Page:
The Romans of the Decadence (detail), by Thomas Couture, 1847. Musée d'Orsay.

The Romans of the Decadence (detail), by Thomas Couture, 1847. Musée d'Orsay.

Intoxication

Volume VI, Number 1 | winter 2012

Miscellany

In An Inquiry into the Effects of Ardent Spirits upon the Human Body and Mind, published in 1785, physician and Founding Father Benjamin Rush wrote that drunkenness, an “odious disease (for by that name it should be called),” appeared with, among other symptoms, “unusual garrulity…unusual silence…a disposition to quarrel…uncommon good humor and an insipid simpering or laugh…disclosure of their own or other people’s secrets…a rude disposition to tell those persons in company whom they know, their faults…certain extravagant acts which indicate a temporary fit of madness.”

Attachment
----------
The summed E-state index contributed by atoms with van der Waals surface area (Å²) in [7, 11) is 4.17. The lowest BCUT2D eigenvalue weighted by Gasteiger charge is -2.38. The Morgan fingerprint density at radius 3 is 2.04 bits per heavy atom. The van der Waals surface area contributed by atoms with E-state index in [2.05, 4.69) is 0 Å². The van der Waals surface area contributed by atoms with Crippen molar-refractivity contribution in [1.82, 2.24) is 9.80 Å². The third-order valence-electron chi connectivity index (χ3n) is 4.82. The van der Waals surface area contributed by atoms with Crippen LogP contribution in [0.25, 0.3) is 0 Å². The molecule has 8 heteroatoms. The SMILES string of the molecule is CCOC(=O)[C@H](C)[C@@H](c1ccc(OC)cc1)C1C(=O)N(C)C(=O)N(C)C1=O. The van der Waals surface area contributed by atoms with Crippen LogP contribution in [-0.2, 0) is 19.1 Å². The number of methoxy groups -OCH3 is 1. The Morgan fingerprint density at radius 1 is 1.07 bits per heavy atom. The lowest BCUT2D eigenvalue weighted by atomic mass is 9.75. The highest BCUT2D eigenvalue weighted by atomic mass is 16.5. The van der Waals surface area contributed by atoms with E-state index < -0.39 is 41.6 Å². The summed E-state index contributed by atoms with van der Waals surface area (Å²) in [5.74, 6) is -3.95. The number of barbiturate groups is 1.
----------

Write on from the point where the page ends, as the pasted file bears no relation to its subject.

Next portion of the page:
A true German can’t stand the French,

Yet willingly he drinks their wines.

- Johann Wolfgang von Goethe, 1832

Lapham’sDaily

LQ Podcast

#09 Michael Kazin

Lewis Lapham talks to Michael Kazin, author of War Against War: The American Fight for Peace, 1914-1918. More